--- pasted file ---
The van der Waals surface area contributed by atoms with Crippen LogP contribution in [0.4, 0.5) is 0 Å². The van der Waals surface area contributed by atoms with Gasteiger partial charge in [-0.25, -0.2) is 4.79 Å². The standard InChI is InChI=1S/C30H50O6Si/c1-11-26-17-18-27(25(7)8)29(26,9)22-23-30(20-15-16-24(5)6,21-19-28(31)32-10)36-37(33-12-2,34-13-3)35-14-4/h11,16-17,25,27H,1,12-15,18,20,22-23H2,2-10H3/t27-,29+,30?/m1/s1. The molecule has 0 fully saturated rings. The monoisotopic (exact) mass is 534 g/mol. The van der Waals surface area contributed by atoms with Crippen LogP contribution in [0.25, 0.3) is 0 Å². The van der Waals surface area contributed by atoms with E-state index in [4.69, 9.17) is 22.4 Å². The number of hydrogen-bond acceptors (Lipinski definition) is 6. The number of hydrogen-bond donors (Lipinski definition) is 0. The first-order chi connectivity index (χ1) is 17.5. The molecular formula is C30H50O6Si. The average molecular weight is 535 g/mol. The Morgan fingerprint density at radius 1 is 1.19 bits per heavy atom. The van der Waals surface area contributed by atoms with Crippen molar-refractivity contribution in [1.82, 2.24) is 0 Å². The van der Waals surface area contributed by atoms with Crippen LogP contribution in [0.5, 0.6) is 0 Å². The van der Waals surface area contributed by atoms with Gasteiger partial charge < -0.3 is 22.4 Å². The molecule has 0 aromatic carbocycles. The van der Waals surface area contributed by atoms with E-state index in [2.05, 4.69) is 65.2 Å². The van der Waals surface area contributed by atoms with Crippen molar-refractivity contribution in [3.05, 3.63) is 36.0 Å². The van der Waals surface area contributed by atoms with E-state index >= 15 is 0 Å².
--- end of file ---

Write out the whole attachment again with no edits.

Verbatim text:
The van der Waals surface area contributed by atoms with Crippen LogP contribution in [0.4, 0.5) is 0 Å². The van der Waals surface area contributed by atoms with Gasteiger partial charge in [-0.25, -0.2) is 4.79 Å². The standard InChI is InChI=1S/C30H50O6Si/c1-11-26-17-18-27(25(7)8)29(26,9)22-23-30(20-15-16-24(5)6,21-19-28(31)32-10)36-37(33-12-2,34-13-3)35-14-4/h11,16-17,25,27H,1,12-15,18,20,22-23H2,2-10H3/t27-,29+,30?/m1/s1. The molecule has 0 fully saturated rings. The monoisotopic (exact) mass is 534 g/mol. The van der Waals surface area contributed by atoms with Crippen LogP contribution in [0.25, 0.3) is 0 Å². The van der Waals surface area contributed by atoms with E-state index in [4.69, 9.17) is 22.4 Å². The number of hydrogen-bond acceptors (Lipinski definition) is 6. The number of hydrogen-bond donors (Lipinski definition) is 0. The first-order chi connectivity index (χ1) is 17.5. The molecular formula is C30H50O6Si. The average molecular weight is 535 g/mol. The Morgan fingerprint density at radius 1 is 1.19 bits per heavy atom. The van der Waals surface area contributed by atoms with Crippen molar-refractivity contribution in [1.82, 2.24) is 0 Å². The van der Waals surface area contributed by atoms with Crippen LogP contribution in [0.5, 0.6) is 0 Å². The van der Waals surface area contributed by atoms with Gasteiger partial charge < -0.3 is 22.4 Å². The molecule has 0 aromatic carbocycles. The van der Waals surface area contributed by atoms with E-state index in [2.05, 4.69) is 65.2 Å². The van der Waals surface area contributed by atoms with Crippen molar-refractivity contribution in [3.05, 3.63) is 36.0 Å². The van der Waals surface area contributed by atoms with E-state index >= 15 is 0 Å².